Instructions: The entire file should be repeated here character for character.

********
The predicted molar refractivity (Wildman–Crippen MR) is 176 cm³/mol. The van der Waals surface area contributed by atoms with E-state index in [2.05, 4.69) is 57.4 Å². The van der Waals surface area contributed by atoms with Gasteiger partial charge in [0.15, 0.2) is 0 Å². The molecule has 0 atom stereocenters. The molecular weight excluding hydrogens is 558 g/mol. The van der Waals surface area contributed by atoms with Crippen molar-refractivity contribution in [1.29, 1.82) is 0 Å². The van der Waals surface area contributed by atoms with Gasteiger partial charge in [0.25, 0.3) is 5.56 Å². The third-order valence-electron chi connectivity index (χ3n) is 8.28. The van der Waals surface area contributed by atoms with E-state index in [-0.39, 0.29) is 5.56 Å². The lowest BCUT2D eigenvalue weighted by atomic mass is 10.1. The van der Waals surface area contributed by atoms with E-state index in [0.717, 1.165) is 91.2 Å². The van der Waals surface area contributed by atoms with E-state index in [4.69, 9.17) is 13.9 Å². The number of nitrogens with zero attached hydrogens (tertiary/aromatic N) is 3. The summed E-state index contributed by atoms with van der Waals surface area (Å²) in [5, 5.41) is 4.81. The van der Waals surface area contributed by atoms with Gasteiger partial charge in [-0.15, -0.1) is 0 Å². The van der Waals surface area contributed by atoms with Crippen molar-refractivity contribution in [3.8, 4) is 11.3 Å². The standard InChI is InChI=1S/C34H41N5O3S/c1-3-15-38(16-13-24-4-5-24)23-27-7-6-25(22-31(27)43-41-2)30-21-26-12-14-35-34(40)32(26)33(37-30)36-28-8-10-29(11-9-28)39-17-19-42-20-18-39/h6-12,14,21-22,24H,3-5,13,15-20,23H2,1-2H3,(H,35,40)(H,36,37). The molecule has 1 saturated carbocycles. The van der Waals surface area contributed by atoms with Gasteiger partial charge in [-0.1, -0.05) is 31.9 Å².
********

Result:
The predicted molar refractivity (Wildman–Crippen MR) is 176 cm³/mol. The van der Waals surface area contributed by atoms with E-state index in [2.05, 4.69) is 57.4 Å². The van der Waals surface area contributed by atoms with Gasteiger partial charge in [0.15, 0.2) is 0 Å². The molecule has 0 atom stereocenters. The molecular weight excluding hydrogens is 558 g/mol. The van der Waals surface area contributed by atoms with Crippen molar-refractivity contribution in [1.29, 1.82) is 0 Å². The van der Waals surface area contributed by atoms with Gasteiger partial charge in [0.25, 0.3) is 5.56 Å². The third-order valence-electron chi connectivity index (χ3n) is 8.28. The van der Waals surface area contributed by atoms with E-state index in [-0.39, 0.29) is 5.56 Å². The lowest BCUT2D eigenvalue weighted by atomic mass is 10.1. The van der Waals surface area contributed by atoms with E-state index in [0.717, 1.165) is 91.2 Å². The van der Waals surface area contributed by atoms with E-state index in [4.69, 9.17) is 13.9 Å². The number of nitrogens with zero attached hydrogens (tertiary/aromatic N) is 3. The summed E-state index contributed by atoms with van der Waals surface area (Å²) in [5, 5.41) is 4.81. The van der Waals surface area contributed by atoms with Gasteiger partial charge in [-0.15, -0.1) is 0 Å². The van der Waals surface area contributed by atoms with Crippen molar-refractivity contribution in [3.8, 4) is 11.3 Å². The standard InChI is InChI=1S/C34H41N5O3S/c1-3-15-38(16-13-24-4-5-24)23-27-7-6-25(22-31(27)43-41-2)30-21-26-12-14-35-34(40)32(26)33(37-30)36-28-8-10-29(11-9-28)39-17-19-42-20-18-39/h6-12,14,21-22,24H,3-5,13,15-20,23H2,1-2H3,(H,35,40)(H,36,37). The molecule has 1 saturated carbocycles. The van der Waals surface area contributed by atoms with Gasteiger partial charge in [-0.1, -0.05) is 31.9 Å².